Written informed consent was provided by all patients with BPD. Participating patients with BPD represented a heterogeneous group with respect to employment, varying from recent or long-term employment or unemployment to having multiple jobs in their employment history, see Table 1. The type of employment was also diverse S1 Table. Participating professionals differed in age, years of experience in working with patients with BPD, discipline in the MHP group , and sex primarily in the IP group , see Table 2. Several themes emerged from the data as barriers and facilitators to employment.
The overarching themes were classified into: characteristics of BPD, stigma and support to employment. Most barriers and facilitators were interchangeably connected as the identified barriers and facilitators related to similar features, see Table 3. No participants were currently enrolled in a vocational rehabilitation program, however few participants had previously received general vocational rehabilitation services.
Nonetheless, no participant had experience with IPS. Support to employment in the following text refers to all previous vocational rehabilitation services provided to patients in this study. All patients related their problems with gaining and maintaining employment primarily to symptoms of BPD. How patients coped with their symptoms in relation to employment varied widely. Patients with BPD noted having high expectations of themselves while simultaneously failing these expectations and ruminating about how others might perceive them.
Also, rapid mood swings caused problems to comply with previously made appointments, mostly due to instantly and unpredictably feeling depressed or behaving impulsively. I am continuously crossing them myself and find it hard to communicate them to others at my work. I just continue working. Most patients mentioned having problems in several domains of life such as social, financial and their living situation. Also, comorbidity with other mental disorders such as affective and substance use disorders was frequent. I could not understand how I could lose them.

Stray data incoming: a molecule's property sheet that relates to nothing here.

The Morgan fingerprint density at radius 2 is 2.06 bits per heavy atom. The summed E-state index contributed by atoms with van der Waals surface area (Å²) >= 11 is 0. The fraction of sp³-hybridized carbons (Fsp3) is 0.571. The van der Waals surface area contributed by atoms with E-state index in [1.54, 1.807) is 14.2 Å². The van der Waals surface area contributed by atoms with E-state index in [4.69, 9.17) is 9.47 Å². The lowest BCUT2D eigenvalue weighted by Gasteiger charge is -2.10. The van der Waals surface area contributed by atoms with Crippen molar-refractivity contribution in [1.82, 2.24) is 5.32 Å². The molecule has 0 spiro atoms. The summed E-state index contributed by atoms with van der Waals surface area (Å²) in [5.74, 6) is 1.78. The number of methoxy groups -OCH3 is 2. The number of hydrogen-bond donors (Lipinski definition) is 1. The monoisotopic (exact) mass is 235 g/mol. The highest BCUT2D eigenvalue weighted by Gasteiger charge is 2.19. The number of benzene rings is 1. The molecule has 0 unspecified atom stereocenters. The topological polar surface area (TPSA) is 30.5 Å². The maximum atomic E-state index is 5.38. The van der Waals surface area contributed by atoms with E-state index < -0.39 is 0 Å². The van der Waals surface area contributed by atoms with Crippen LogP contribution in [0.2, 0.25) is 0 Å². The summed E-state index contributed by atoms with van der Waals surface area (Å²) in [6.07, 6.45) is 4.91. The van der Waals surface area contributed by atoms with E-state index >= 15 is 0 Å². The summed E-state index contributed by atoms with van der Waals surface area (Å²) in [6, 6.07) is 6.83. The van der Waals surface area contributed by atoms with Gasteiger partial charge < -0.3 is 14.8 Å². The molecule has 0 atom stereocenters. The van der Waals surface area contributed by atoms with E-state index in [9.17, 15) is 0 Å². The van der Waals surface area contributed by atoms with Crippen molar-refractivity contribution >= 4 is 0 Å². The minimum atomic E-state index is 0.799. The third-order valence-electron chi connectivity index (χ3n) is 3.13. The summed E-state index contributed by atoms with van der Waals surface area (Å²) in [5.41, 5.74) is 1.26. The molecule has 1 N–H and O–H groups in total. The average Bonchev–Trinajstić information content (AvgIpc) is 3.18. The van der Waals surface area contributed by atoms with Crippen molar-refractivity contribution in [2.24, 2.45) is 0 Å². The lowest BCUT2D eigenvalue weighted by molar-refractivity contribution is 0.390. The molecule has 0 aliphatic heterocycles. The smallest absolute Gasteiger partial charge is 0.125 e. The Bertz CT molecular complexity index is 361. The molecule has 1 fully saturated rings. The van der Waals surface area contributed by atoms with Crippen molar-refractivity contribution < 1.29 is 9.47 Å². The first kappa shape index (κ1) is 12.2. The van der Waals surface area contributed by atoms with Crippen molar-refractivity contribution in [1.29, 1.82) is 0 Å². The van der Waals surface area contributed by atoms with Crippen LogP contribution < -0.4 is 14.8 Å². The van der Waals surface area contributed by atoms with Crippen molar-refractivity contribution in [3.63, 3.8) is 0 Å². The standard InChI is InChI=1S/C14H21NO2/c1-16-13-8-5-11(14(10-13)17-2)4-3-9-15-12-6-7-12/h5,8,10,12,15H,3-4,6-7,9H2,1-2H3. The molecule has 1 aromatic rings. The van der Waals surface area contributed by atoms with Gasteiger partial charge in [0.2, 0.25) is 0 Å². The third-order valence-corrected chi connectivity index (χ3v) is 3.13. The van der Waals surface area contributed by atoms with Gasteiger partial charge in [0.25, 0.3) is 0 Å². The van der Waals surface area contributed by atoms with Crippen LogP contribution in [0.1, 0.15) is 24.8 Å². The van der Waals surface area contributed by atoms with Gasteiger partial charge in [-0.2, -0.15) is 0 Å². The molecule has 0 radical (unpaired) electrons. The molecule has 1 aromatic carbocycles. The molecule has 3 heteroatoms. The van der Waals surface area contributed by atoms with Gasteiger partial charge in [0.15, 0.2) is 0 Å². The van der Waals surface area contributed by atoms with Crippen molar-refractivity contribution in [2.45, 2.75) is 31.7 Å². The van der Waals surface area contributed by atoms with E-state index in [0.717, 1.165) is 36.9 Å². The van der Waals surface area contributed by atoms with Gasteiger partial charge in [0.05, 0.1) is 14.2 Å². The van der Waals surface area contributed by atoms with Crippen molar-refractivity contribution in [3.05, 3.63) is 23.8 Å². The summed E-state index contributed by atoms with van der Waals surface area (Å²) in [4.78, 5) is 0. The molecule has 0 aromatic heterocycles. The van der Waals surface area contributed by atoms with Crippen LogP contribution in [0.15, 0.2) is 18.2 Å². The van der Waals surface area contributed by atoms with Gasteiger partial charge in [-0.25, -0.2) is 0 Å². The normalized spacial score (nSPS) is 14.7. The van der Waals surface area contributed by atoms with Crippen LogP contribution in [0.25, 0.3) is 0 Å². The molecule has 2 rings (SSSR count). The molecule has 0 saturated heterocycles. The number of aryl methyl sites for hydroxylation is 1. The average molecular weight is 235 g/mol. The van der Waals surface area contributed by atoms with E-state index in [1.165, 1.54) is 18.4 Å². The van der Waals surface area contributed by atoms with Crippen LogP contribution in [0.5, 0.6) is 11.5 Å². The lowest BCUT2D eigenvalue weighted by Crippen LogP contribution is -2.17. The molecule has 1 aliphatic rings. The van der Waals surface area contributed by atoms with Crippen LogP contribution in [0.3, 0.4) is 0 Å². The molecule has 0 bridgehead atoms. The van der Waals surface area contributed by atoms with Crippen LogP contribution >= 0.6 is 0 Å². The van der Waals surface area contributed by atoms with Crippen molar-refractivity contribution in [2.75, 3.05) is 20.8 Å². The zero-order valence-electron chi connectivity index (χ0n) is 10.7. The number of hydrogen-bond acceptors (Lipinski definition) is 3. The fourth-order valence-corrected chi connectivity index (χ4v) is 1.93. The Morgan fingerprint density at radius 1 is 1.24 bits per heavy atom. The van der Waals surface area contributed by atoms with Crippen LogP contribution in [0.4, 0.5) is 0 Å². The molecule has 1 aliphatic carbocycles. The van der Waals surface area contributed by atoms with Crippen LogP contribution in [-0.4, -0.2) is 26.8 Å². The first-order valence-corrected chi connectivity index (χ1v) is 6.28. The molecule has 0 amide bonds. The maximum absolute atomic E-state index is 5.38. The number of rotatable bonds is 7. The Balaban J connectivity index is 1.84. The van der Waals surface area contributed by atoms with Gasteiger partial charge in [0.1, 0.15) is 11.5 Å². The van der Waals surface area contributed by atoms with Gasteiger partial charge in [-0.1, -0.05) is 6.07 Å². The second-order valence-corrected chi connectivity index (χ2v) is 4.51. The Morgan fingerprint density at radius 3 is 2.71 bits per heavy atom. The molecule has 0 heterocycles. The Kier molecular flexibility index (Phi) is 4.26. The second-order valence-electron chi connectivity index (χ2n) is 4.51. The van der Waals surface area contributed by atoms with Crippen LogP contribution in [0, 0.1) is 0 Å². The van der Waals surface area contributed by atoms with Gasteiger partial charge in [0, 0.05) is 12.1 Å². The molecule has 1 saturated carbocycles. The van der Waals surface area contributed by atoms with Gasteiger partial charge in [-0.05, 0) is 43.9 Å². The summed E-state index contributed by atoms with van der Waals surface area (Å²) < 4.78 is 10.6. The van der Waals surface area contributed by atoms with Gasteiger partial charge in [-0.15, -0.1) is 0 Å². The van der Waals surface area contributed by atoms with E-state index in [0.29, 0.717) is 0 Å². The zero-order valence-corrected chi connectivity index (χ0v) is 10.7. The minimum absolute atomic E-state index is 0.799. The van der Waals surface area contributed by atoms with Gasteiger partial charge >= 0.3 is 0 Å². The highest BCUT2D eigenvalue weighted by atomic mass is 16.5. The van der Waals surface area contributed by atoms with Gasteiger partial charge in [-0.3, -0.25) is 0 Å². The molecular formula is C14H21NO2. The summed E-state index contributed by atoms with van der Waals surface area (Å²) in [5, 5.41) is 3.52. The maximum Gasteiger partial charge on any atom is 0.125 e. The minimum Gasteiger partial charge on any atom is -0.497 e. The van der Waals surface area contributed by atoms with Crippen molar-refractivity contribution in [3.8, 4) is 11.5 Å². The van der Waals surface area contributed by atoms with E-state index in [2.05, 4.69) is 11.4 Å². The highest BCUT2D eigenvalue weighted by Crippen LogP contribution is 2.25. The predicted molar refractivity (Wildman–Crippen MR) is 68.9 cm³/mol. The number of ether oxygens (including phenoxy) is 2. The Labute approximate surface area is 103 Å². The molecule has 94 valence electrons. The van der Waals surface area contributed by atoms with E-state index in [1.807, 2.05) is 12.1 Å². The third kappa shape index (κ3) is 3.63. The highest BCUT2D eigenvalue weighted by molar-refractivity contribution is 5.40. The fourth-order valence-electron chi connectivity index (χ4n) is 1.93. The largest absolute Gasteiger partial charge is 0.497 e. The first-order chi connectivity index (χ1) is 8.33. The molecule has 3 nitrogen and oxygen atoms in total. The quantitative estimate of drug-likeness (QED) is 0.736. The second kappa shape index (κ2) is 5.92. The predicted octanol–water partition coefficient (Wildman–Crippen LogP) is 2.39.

Often they pose them too late or too little. A lack of assertiveness or interpersonal skills really. This contrasts with the descriptions provided by patients and MHPs, they stated that mood swings and impulsive behavior were caused by low self-image. Furthermore, black and white thinking and externalization impeded gaining and maintaining employment according to MHPs and IPs. This is because externalization caused difficulty in evaluating previous conflictual situations and mitigated self-awareness in individuals with BPD.
However , when it comes down to it they perform poorly which tends to irritate employers. Realizing a goal is possible , but very often not together with colleagues , which makes it hard. For example, patients with BPD often wanted to work with vulnerable people. Eventually, this compassion for others often turned into a barrier due to a lack of posing personal boundaries and becoming overly involved until they call in sick or act impulsively. The following characteristics in patients with BPD were described as facilitators to employment: working hard, being entrepreneurial, ambitious and passionate, and having various interests.
MHPs described that patients with BPD, despite the association with dysfunctional interpersonal skills, are emphatic and sensitive to others. However, all groups came to realize that these facilitating characteristics could easily change into barriers. Somehow , I take it all too seriously , I want to do well and I run the risk of losing myself in my work. Patients described how treatment helped them to better understand their feelings by learning to regulate their emotions.